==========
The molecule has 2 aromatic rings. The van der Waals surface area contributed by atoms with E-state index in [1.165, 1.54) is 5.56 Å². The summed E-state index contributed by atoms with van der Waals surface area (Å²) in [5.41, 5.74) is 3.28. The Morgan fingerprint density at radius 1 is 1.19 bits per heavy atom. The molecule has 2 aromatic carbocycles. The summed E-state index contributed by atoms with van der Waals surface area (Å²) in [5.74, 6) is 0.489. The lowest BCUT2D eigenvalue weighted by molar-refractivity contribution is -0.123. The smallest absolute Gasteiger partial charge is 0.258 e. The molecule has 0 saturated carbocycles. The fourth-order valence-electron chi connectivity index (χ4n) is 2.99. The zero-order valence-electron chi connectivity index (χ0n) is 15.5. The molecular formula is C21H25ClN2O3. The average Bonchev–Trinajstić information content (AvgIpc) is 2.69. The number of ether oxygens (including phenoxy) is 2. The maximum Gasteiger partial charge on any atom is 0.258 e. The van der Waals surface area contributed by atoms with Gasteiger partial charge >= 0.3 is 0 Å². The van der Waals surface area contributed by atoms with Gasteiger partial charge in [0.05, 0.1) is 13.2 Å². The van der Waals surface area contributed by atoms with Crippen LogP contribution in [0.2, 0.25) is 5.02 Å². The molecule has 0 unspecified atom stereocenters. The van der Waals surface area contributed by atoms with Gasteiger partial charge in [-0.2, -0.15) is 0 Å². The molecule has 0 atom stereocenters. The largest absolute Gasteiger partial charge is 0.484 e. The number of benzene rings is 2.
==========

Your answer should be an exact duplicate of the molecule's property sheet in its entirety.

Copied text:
The molecule has 2 aromatic rings. The van der Waals surface area contributed by atoms with E-state index in [1.165, 1.54) is 5.56 Å². The summed E-state index contributed by atoms with van der Waals surface area (Å²) in [5.41, 5.74) is 3.28. The Morgan fingerprint density at radius 1 is 1.19 bits per heavy atom. The molecule has 2 aromatic carbocycles. The summed E-state index contributed by atoms with van der Waals surface area (Å²) in [5.74, 6) is 0.489. The lowest BCUT2D eigenvalue weighted by molar-refractivity contribution is -0.123. The smallest absolute Gasteiger partial charge is 0.258 e. The molecule has 0 saturated carbocycles. The fourth-order valence-electron chi connectivity index (χ4n) is 2.99. The zero-order valence-electron chi connectivity index (χ0n) is 15.5. The molecular formula is C21H25ClN2O3. The average Bonchev–Trinajstić information content (AvgIpc) is 2.69. The number of ether oxygens (including phenoxy) is 2. The maximum Gasteiger partial charge on any atom is 0.258 e. The van der Waals surface area contributed by atoms with Gasteiger partial charge >= 0.3 is 0 Å². The van der Waals surface area contributed by atoms with Gasteiger partial charge in [0.05, 0.1) is 13.2 Å². The van der Waals surface area contributed by atoms with Crippen LogP contribution in [0.2, 0.25) is 5.02 Å². The molecule has 0 unspecified atom stereocenters. The van der Waals surface area contributed by atoms with Gasteiger partial charge in [-0.2, -0.15) is 0 Å². The molecule has 0 atom stereocenters. The largest absolute Gasteiger partial charge is 0.484 e. The number of benzene rings is 2.